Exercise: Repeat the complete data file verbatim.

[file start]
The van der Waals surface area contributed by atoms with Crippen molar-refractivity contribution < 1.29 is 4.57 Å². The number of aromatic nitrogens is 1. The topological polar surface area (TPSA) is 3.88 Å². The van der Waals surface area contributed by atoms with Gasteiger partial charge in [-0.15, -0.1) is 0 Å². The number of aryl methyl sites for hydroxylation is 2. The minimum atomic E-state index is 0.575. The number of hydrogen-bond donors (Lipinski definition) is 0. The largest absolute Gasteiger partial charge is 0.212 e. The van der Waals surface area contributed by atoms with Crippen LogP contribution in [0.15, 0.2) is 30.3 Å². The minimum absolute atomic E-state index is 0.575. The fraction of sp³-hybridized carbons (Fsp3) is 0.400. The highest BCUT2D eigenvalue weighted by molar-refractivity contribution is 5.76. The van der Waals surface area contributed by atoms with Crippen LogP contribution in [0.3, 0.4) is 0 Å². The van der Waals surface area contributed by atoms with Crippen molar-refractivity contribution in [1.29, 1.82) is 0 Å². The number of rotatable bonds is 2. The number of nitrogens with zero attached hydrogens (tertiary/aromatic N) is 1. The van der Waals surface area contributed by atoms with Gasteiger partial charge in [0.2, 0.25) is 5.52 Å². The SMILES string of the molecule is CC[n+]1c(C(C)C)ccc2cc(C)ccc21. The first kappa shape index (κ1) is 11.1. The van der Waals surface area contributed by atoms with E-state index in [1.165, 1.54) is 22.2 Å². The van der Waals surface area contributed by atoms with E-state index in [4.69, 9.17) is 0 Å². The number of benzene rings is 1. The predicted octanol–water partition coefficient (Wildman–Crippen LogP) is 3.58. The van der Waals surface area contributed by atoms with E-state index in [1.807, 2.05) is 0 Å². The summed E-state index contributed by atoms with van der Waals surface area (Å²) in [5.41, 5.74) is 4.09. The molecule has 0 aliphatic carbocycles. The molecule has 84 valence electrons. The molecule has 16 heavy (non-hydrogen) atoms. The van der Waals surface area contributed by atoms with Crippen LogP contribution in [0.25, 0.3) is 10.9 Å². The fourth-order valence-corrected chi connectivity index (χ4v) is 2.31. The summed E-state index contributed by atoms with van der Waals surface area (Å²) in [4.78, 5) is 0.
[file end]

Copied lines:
The van der Waals surface area contributed by atoms with Crippen molar-refractivity contribution < 1.29 is 4.57 Å². The number of aromatic nitrogens is 1. The topological polar surface area (TPSA) is 3.88 Å². The van der Waals surface area contributed by atoms with Gasteiger partial charge in [-0.15, -0.1) is 0 Å². The number of aryl methyl sites for hydroxylation is 2. The minimum atomic E-state index is 0.575. The number of hydrogen-bond donors (Lipinski definition) is 0. The largest absolute Gasteiger partial charge is 0.212 e. The van der Waals surface area contributed by atoms with Crippen LogP contribution in [0.15, 0.2) is 30.3 Å². The minimum absolute atomic E-state index is 0.575. The fraction of sp³-hybridized carbons (Fsp3) is 0.400. The highest BCUT2D eigenvalue weighted by molar-refractivity contribution is 5.76. The van der Waals surface area contributed by atoms with Crippen LogP contribution in [0.3, 0.4) is 0 Å². The van der Waals surface area contributed by atoms with Crippen molar-refractivity contribution in [1.29, 1.82) is 0 Å². The number of rotatable bonds is 2. The number of nitrogens with zero attached hydrogens (tertiary/aromatic N) is 1. The van der Waals surface area contributed by atoms with Gasteiger partial charge in [0.2, 0.25) is 5.52 Å². The SMILES string of the molecule is CC[n+]1c(C(C)C)ccc2cc(C)ccc21. The first kappa shape index (κ1) is 11.1. The van der Waals surface area contributed by atoms with E-state index in [1.165, 1.54) is 22.2 Å². The van der Waals surface area contributed by atoms with E-state index in [4.69, 9.17) is 0 Å². The number of benzene rings is 1. The predicted octanol–water partition coefficient (Wildman–Crippen LogP) is 3.58. The van der Waals surface area contributed by atoms with E-state index in [1.807, 2.05) is 0 Å². The summed E-state index contributed by atoms with van der Waals surface area (Å²) in [5.41, 5.74) is 4.09. The molecule has 0 aliphatic carbocycles. The molecule has 84 valence electrons. The molecule has 16 heavy (non-hydrogen) atoms. The van der Waals surface area contributed by atoms with Crippen LogP contribution in [0.25, 0.3) is 10.9 Å². The fourth-order valence-corrected chi connectivity index (χ4v) is 2.31. The summed E-state index contributed by atoms with van der Waals surface area (Å²) in [4.78, 5) is 0.